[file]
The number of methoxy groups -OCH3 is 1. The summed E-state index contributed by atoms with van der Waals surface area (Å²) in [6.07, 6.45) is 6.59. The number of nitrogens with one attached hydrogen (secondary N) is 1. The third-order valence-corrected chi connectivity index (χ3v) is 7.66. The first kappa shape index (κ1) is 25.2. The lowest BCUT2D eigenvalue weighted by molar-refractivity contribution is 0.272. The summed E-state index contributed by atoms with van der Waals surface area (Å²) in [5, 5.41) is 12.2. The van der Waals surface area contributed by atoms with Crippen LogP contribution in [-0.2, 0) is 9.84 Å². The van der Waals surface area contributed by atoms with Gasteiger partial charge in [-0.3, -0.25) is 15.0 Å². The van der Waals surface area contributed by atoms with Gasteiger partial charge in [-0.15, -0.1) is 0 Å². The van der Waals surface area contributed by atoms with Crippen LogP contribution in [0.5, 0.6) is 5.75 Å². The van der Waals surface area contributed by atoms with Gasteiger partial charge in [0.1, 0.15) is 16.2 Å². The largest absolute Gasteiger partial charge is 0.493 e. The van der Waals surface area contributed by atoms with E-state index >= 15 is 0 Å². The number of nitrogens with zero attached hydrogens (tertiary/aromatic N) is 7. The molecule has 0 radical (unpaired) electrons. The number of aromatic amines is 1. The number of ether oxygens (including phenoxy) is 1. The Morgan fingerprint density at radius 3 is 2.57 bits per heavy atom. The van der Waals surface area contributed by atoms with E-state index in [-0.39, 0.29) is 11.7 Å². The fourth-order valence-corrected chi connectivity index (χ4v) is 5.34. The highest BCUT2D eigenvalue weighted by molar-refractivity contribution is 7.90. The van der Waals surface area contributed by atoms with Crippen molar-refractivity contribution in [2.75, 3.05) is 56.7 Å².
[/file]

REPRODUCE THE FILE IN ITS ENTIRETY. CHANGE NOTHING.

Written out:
The number of methoxy groups -OCH3 is 1. The summed E-state index contributed by atoms with van der Waals surface area (Å²) in [6.07, 6.45) is 6.59. The number of nitrogens with one attached hydrogen (secondary N) is 1. The third-order valence-corrected chi connectivity index (χ3v) is 7.66. The first kappa shape index (κ1) is 25.2. The lowest BCUT2D eigenvalue weighted by molar-refractivity contribution is 0.272. The summed E-state index contributed by atoms with van der Waals surface area (Å²) in [5, 5.41) is 12.2. The van der Waals surface area contributed by atoms with Crippen LogP contribution in [-0.2, 0) is 9.84 Å². The van der Waals surface area contributed by atoms with Gasteiger partial charge in [-0.3, -0.25) is 15.0 Å². The van der Waals surface area contributed by atoms with Gasteiger partial charge in [-0.15, -0.1) is 0 Å². The van der Waals surface area contributed by atoms with Crippen LogP contribution in [0.5, 0.6) is 5.75 Å². The van der Waals surface area contributed by atoms with Gasteiger partial charge in [0.1, 0.15) is 16.2 Å². The largest absolute Gasteiger partial charge is 0.493 e. The van der Waals surface area contributed by atoms with E-state index >= 15 is 0 Å². The number of nitrogens with zero attached hydrogens (tertiary/aromatic N) is 7. The molecule has 0 radical (unpaired) electrons. The number of aromatic amines is 1. The number of ether oxygens (including phenoxy) is 1. The Morgan fingerprint density at radius 3 is 2.57 bits per heavy atom. The van der Waals surface area contributed by atoms with E-state index in [-0.39, 0.29) is 11.7 Å². The fourth-order valence-corrected chi connectivity index (χ4v) is 5.34. The highest BCUT2D eigenvalue weighted by molar-refractivity contribution is 7.90. The van der Waals surface area contributed by atoms with Crippen molar-refractivity contribution in [2.75, 3.05) is 56.7 Å².